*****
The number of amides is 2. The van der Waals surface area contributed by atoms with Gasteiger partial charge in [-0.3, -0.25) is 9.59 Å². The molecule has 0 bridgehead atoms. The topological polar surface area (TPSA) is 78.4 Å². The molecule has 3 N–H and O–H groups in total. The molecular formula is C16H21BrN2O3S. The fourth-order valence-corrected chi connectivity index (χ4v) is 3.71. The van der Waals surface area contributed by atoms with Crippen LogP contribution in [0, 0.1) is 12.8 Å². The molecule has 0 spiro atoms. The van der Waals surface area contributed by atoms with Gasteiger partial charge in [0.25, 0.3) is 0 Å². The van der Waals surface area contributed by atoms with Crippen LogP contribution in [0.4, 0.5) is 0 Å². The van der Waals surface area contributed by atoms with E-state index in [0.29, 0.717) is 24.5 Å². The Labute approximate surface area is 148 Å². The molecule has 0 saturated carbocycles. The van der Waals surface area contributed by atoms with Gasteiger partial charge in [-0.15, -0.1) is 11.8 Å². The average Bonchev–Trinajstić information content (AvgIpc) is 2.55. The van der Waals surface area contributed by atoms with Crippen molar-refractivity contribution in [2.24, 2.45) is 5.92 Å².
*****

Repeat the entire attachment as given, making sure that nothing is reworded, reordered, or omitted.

The number of amides is 2. The van der Waals surface area contributed by atoms with Gasteiger partial charge in [-0.3, -0.25) is 9.59 Å². The molecule has 0 bridgehead atoms. The topological polar surface area (TPSA) is 78.4 Å². The molecule has 3 N–H and O–H groups in total. The molecular formula is C16H21BrN2O3S. The fourth-order valence-corrected chi connectivity index (χ4v) is 3.71. The van der Waals surface area contributed by atoms with Crippen LogP contribution in [0, 0.1) is 12.8 Å². The molecule has 0 spiro atoms. The van der Waals surface area contributed by atoms with Gasteiger partial charge in [0.25, 0.3) is 0 Å². The van der Waals surface area contributed by atoms with Crippen LogP contribution in [0.4, 0.5) is 0 Å². The van der Waals surface area contributed by atoms with E-state index in [0.29, 0.717) is 24.5 Å². The Labute approximate surface area is 148 Å². The molecule has 0 saturated carbocycles. The van der Waals surface area contributed by atoms with Gasteiger partial charge in [-0.15, -0.1) is 11.8 Å². The average Bonchev–Trinajstić information content (AvgIpc) is 2.55. The van der Waals surface area contributed by atoms with Crippen molar-refractivity contribution in [2.24, 2.45) is 5.92 Å².